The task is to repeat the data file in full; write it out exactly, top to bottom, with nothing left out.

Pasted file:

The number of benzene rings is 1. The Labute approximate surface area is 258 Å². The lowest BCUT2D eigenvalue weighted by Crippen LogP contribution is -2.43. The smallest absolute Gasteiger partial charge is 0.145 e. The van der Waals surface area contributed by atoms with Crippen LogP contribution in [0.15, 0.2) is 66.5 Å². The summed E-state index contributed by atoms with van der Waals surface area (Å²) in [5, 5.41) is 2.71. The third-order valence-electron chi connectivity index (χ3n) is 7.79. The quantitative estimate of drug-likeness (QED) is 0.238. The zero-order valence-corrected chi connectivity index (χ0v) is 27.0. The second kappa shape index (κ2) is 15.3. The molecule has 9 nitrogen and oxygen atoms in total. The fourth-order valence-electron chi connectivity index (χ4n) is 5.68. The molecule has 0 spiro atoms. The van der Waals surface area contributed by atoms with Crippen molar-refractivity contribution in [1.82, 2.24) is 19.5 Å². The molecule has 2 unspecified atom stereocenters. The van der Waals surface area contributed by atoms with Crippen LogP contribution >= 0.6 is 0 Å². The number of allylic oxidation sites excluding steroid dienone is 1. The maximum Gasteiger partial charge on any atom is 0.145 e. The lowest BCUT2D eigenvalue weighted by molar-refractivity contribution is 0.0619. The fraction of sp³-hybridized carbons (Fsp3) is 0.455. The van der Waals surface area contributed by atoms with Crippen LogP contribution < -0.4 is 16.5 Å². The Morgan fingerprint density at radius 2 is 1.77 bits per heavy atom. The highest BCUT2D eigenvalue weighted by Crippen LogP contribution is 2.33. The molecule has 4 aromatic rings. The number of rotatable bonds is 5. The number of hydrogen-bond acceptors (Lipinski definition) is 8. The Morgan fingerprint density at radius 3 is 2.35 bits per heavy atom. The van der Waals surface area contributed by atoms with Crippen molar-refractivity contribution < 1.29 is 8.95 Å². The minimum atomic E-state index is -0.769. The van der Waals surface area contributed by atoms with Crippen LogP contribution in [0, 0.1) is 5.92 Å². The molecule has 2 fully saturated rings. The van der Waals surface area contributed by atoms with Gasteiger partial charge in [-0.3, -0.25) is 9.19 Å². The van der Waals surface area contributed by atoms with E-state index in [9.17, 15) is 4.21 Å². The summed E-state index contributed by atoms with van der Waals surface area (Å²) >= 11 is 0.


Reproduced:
The number of benzene rings is 1. The Labute approximate surface area is 258 Å². The lowest BCUT2D eigenvalue weighted by Crippen LogP contribution is -2.43. The smallest absolute Gasteiger partial charge is 0.145 e. The van der Waals surface area contributed by atoms with Crippen LogP contribution in [0.15, 0.2) is 66.5 Å². The summed E-state index contributed by atoms with van der Waals surface area (Å²) in [5, 5.41) is 2.71. The third-order valence-electron chi connectivity index (χ3n) is 7.79. The quantitative estimate of drug-likeness (QED) is 0.238. The zero-order valence-corrected chi connectivity index (χ0v) is 27.0. The second kappa shape index (κ2) is 15.3. The molecule has 9 nitrogen and oxygen atoms in total. The fourth-order valence-electron chi connectivity index (χ4n) is 5.68. The molecule has 0 spiro atoms. The van der Waals surface area contributed by atoms with Crippen molar-refractivity contribution in [1.82, 2.24) is 19.5 Å². The molecule has 2 unspecified atom stereocenters. The van der Waals surface area contributed by atoms with Crippen LogP contribution >= 0.6 is 0 Å². The number of allylic oxidation sites excluding steroid dienone is 1. The maximum Gasteiger partial charge on any atom is 0.145 e. The lowest BCUT2D eigenvalue weighted by molar-refractivity contribution is 0.0619. The fraction of sp³-hybridized carbons (Fsp3) is 0.455. The van der Waals surface area contributed by atoms with Crippen LogP contribution < -0.4 is 16.5 Å². The Morgan fingerprint density at radius 2 is 1.77 bits per heavy atom. The highest BCUT2D eigenvalue weighted by Crippen LogP contribution is 2.33. The molecule has 4 aromatic rings. The number of rotatable bonds is 5. The number of hydrogen-bond acceptors (Lipinski definition) is 8. The Morgan fingerprint density at radius 3 is 2.35 bits per heavy atom. The van der Waals surface area contributed by atoms with Crippen molar-refractivity contribution < 1.29 is 8.95 Å². The minimum atomic E-state index is -0.769. The van der Waals surface area contributed by atoms with Crippen LogP contribution in [0, 0.1) is 5.92 Å². The molecule has 2 fully saturated rings. The van der Waals surface area contributed by atoms with Gasteiger partial charge in [-0.3, -0.25) is 9.19 Å². The van der Waals surface area contributed by atoms with E-state index in [9.17, 15) is 4.21 Å². The summed E-state index contributed by atoms with van der Waals surface area (Å²) >= 11 is 0.